Definition of coiffure in English:



  • A person's hairstyle, typically an elaborate one.

    • ‘In those days a geisha could take lovers but her crucial aim was to secure a ‘danna’ or patron - a sugar daddy - who could keep her in her exclusive lifestyle of private cars, expensive coiffures and kimonos for every occasion.’
    • ‘I passed some of the shiny unhappy people on the way into the Festival Hall, all hair gel and coiffures and labels and teeth and faces and claws.’
    • ‘Under professional guidance, children from six to 16 years old will weave the costumes, form the coiffures and create the jewellery of the king or queen they always dreamed of.’
    • ‘When David Beckham cuts his hair, the next day millions of boys around the world go to the hairdresser to copy his coiffure.’
    • ‘He is wearing a short-sleeved tunic and breeches, his coiffure dressed as a long, interlaced pigtail falling to the horse's rump, with white painted eyes, and a sheathed broadsword at the left hip.’
    • ‘It was customary for brides to do their hair up in a Shimada-style coiffure, so women stopped cutting their hair when it came about time to be getting married.’
    • ‘With its elegant coiffure and elaborate rings of jewelry covering the shoulders and upper chest, this sculpture speaks of the antiquity of the arts of adornment in sub-Saharan Africa.’
    • ‘However, we can easily guess his social status from his elaborate coiffure: in the manner of high-ranking men, his hair is done up in a topknot, kept in place by an ornamental hairpin.’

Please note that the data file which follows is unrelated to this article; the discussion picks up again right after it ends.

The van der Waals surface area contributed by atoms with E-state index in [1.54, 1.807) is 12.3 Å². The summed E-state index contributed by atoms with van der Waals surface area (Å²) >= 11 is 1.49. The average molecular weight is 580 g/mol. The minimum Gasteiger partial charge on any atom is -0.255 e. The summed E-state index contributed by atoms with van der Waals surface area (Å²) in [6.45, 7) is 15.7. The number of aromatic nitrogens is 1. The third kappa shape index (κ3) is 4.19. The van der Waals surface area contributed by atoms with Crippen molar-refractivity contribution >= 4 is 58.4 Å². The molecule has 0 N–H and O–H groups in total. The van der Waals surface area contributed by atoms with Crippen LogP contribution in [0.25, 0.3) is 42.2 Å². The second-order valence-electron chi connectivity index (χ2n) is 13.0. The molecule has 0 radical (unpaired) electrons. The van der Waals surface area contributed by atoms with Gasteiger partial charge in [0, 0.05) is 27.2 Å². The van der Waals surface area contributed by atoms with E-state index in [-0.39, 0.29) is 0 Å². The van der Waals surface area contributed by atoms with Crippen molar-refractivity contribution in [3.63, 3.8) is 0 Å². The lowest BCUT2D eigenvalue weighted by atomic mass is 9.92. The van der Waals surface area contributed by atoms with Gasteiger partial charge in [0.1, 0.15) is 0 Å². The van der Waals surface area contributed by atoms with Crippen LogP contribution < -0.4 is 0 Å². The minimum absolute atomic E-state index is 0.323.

• ‘Don't be fooled by a new hair colour or style; a drastic change in a celebrity coiffure is more often than not meant to distract you from their radical new nose job or facelift.’
    • ‘His Civil War epic turned out to be composed of sets, costumes, coiffures, tinsel and hype - and the movie made zillions.’
    • ‘A Vidal Sassoon hairdresser, who works on the coiffures of both Mr and Mrs Beckham, drove 200 miles from London to cut the famous Beckham barnet.’
    • ‘Japanese women used lacquer (a precursor of modern-day hair spray) to secure their elaborate coiffures.’
    • ‘And I've been meaning to get a haircut, but now I'm quite pleased I haven't got around to it, since the sizeable bump on my forehead is concealed behind my ever-expanding coiffure.’
    • ‘Her dark, golden-brown hair is piled atop her head in a modest coiffure, with only wisps surrounding her porcelain face.’
    • ‘A hairdresser who has created countless coiffures is putting down her scissors after nearly 30 years, reports Lisa Frascarelli.’
    • ‘The ladies had elaborate coiffures dressed by ‘artistes in hair;’ and they dared not retire the night before for fear of mussing these creations.’
    • ‘He's a curious figure - Oscar Wilde meets an Andy Warhol superstar with a punk-rock haircut, a coiffure he inflicted on himself the day after Joe Strummer died.’
    • ‘Her coiffure was ruined, with her curls hanging down; her gown was rumpled, she had lost her slippers - Rafe could see her bare feet peeking out under the gown -, and the colour was high on her cheeks.’
    • ‘She tells me she is just back from the hairdresser and the coiffure will revert to ragged ringlets as soon as it hits rain.’
    • ‘Despite the elaborate coiffures, the gowns and the slap, it's a charming collection of images showing some of our favourite stars letting down their guard at the biggest, glossiest party of the year.’
    haircut, cut, style, hair
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Mid 17th century: French, from coiffer ‘arrange the hair’, in Old French ‘cover with a coif’ (see coif).